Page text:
Five international union presidents were identified: Service Employees Union (President Andy Stern), the Hotel and Restaurant Employees (John Wilhelm), UNITE (Bruce Raynor), the Laborers Union (Terence O’Sullivan), and the Carpenters Union (Doug McCarron). Since then HERE and UNITE have merged. All but the Carpenters are major players in AFL-CIO top circles. The Carpenters bolted the federation three years ago as a result of disputes over raiding other unions.
Politically they are a diverse lot. Stern’s SEIU has shown interest at times in the Labor Party, though it has never formally affiliated. SEIU has also at other times supported Republicans, such as New York Governor Pataki. McCarron has not hidden his admiration for Bush and NUP has been rumored to have taken meetings with Bush chief-of-staff Karl Rove. Stern and McCarron each, in their own very different way, has revealed discomfort with the servile support of Democrats by the Sweeney administration.
These disparate partners find their unity in organizing strategy. They place primary emphasis on the question of union "density"—the percentage of workers with bargaining rights in any given sector of the workforce. They are especially alarmed—as they should be—about the collapse of density in the private sector.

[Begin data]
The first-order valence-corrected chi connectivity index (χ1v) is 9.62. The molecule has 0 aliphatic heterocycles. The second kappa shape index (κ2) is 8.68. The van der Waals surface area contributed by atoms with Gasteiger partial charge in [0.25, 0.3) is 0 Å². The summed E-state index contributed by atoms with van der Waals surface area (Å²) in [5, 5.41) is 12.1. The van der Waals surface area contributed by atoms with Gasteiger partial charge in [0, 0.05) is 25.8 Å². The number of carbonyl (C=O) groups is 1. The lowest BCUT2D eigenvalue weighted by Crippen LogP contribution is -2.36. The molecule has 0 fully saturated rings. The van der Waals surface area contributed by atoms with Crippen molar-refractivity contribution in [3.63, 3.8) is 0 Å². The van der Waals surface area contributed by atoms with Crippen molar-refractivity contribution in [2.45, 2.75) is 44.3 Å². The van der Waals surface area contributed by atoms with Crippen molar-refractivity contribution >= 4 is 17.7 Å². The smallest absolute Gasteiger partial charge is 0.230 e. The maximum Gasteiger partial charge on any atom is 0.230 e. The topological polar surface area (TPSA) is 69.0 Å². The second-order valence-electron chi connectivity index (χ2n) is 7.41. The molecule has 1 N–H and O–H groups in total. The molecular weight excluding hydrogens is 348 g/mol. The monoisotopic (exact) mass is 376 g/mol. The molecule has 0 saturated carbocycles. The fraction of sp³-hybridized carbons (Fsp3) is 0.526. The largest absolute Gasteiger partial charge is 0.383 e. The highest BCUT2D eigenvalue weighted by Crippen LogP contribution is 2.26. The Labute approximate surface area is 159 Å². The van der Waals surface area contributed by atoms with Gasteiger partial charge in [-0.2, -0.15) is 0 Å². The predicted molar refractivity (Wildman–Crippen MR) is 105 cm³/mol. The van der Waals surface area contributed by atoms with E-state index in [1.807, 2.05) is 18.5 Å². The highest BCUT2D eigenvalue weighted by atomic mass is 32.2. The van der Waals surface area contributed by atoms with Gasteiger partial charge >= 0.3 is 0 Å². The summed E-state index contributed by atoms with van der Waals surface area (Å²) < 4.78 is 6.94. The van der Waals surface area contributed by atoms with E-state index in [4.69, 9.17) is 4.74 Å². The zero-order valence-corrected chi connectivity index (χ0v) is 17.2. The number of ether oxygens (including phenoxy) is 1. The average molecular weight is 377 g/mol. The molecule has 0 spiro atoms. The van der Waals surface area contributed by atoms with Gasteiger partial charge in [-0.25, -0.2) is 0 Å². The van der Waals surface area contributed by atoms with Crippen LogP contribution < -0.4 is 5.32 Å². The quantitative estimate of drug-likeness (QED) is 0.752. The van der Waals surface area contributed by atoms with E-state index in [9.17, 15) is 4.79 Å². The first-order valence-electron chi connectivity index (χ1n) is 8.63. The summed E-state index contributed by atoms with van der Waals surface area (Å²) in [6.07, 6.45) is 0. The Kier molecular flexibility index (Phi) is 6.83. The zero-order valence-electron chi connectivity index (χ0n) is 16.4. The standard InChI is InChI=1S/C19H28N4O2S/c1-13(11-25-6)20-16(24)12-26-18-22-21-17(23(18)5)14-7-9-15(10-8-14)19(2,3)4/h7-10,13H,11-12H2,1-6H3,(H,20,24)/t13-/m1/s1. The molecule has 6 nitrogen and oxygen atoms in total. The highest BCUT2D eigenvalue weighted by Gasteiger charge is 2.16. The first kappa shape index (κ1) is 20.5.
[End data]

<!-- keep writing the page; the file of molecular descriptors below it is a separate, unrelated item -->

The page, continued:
More than that, they are particularly concerned with density in industries that are not so vulnerable to threats of cheap labor alternatives offshore, as is the case in the traditional manufacturing base. Jobs in construction, transportation, retail sales, many services, and health care can’t run away. Such industries are also where most workers are now employed.
Nearly all union officials see the need for union mergers, and there have been a number of them. NUP, however, is critical of marriages of small unions of unrelated jurisdictions. They propose concentrating all of labor’s forces in a few mega-unions that would aim to bargain for millions in a given industry. Also targeted for consolidation would be local unions merged into districts, and central labor and state feds that would become administrative bodies, appointed from higher up the chain.
It’s interesting to note that the one merger that NUP has engaged in—UNITE-HERE—brought together forces from two quite different industries. Clearly a lot of their strategy is based on thinking out loud, and reacting to perceived opportunities, rather than firmed up principles.